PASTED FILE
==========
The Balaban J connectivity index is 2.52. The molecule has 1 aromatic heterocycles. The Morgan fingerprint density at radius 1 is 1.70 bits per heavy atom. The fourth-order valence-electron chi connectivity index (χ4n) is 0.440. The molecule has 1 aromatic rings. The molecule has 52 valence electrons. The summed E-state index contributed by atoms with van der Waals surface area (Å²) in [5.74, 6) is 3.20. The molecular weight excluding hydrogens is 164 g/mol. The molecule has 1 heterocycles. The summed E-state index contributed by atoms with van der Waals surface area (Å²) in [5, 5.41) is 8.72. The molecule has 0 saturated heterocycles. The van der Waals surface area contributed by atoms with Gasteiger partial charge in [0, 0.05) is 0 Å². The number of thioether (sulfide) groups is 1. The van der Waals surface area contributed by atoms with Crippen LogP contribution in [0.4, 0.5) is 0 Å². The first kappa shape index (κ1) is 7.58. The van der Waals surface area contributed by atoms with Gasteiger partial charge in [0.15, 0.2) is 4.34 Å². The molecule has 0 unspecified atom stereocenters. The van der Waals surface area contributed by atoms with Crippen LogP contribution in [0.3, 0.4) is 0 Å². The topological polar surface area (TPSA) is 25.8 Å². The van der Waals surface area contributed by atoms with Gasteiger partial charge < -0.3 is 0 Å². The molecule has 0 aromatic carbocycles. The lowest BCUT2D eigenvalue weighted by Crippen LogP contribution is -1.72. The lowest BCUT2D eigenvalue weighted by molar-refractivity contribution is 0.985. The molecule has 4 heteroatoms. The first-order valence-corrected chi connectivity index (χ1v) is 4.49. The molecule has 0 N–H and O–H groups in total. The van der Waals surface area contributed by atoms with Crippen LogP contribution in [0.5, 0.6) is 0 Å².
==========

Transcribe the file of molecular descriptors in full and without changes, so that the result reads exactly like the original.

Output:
The Balaban J connectivity index is 2.52. The molecule has 1 aromatic heterocycles. The Morgan fingerprint density at radius 1 is 1.70 bits per heavy atom. The fourth-order valence-electron chi connectivity index (χ4n) is 0.440. The molecule has 1 aromatic rings. The molecule has 52 valence electrons. The summed E-state index contributed by atoms with van der Waals surface area (Å²) in [5.74, 6) is 3.20. The molecular weight excluding hydrogens is 164 g/mol. The molecule has 1 heterocycles. The summed E-state index contributed by atoms with van der Waals surface area (Å²) in [5, 5.41) is 8.72. The molecule has 0 saturated heterocycles. The van der Waals surface area contributed by atoms with Gasteiger partial charge in [0, 0.05) is 0 Å². The number of thioether (sulfide) groups is 1. The van der Waals surface area contributed by atoms with Crippen LogP contribution in [0.4, 0.5) is 0 Å². The first kappa shape index (κ1) is 7.58. The van der Waals surface area contributed by atoms with Gasteiger partial charge in [0.15, 0.2) is 4.34 Å². The molecule has 0 unspecified atom stereocenters. The van der Waals surface area contributed by atoms with Crippen LogP contribution in [0.3, 0.4) is 0 Å². The topological polar surface area (TPSA) is 25.8 Å². The van der Waals surface area contributed by atoms with Gasteiger partial charge < -0.3 is 0 Å². The molecule has 0 aromatic carbocycles. The lowest BCUT2D eigenvalue weighted by Crippen LogP contribution is -1.72. The lowest BCUT2D eigenvalue weighted by molar-refractivity contribution is 0.985. The molecule has 4 heteroatoms. The first-order valence-corrected chi connectivity index (χ1v) is 4.49. The molecule has 0 N–H and O–H groups in total. The van der Waals surface area contributed by atoms with Crippen LogP contribution in [0.5, 0.6) is 0 Å².